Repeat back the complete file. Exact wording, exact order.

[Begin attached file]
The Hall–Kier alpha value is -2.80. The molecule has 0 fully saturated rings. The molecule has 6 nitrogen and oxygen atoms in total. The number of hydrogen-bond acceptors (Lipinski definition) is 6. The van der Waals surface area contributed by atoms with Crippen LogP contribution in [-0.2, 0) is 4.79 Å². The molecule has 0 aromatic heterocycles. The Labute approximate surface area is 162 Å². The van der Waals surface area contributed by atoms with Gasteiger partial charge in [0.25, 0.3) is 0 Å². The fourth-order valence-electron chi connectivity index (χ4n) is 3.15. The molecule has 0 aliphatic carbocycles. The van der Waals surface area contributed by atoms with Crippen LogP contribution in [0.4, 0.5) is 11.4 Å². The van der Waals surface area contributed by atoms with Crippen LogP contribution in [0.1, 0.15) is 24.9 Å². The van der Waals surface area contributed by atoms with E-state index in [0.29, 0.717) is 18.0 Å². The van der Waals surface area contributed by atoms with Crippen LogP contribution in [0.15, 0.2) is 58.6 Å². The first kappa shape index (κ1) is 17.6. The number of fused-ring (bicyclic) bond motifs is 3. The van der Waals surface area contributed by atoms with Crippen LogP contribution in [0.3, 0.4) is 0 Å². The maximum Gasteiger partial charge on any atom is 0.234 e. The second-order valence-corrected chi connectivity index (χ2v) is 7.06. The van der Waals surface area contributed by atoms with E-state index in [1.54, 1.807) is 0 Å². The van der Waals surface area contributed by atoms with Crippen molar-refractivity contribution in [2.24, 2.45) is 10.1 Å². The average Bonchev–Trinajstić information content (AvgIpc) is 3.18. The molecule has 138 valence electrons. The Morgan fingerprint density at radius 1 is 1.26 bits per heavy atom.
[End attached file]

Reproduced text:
The Hall–Kier alpha value is -2.80. The molecule has 0 fully saturated rings. The molecule has 6 nitrogen and oxygen atoms in total. The number of hydrogen-bond acceptors (Lipinski definition) is 6. The van der Waals surface area contributed by atoms with Crippen LogP contribution in [-0.2, 0) is 4.79 Å². The molecule has 0 aromatic heterocycles. The Labute approximate surface area is 162 Å². The van der Waals surface area contributed by atoms with Gasteiger partial charge in [0.25, 0.3) is 0 Å². The fourth-order valence-electron chi connectivity index (χ4n) is 3.15. The molecule has 0 aliphatic carbocycles. The van der Waals surface area contributed by atoms with Crippen LogP contribution in [0.4, 0.5) is 11.4 Å². The van der Waals surface area contributed by atoms with Crippen LogP contribution in [0.1, 0.15) is 24.9 Å². The van der Waals surface area contributed by atoms with E-state index in [0.29, 0.717) is 18.0 Å². The van der Waals surface area contributed by atoms with Crippen LogP contribution in [0.15, 0.2) is 58.6 Å². The first kappa shape index (κ1) is 17.6. The number of fused-ring (bicyclic) bond motifs is 3. The van der Waals surface area contributed by atoms with Crippen LogP contribution in [0.3, 0.4) is 0 Å². The maximum Gasteiger partial charge on any atom is 0.234 e. The second-order valence-corrected chi connectivity index (χ2v) is 7.06. The van der Waals surface area contributed by atoms with E-state index in [1.54, 1.807) is 0 Å². The van der Waals surface area contributed by atoms with Crippen molar-refractivity contribution in [2.24, 2.45) is 10.1 Å². The average Bonchev–Trinajstić information content (AvgIpc) is 3.18. The molecule has 138 valence electrons. The Morgan fingerprint density at radius 1 is 1.26 bits per heavy atom.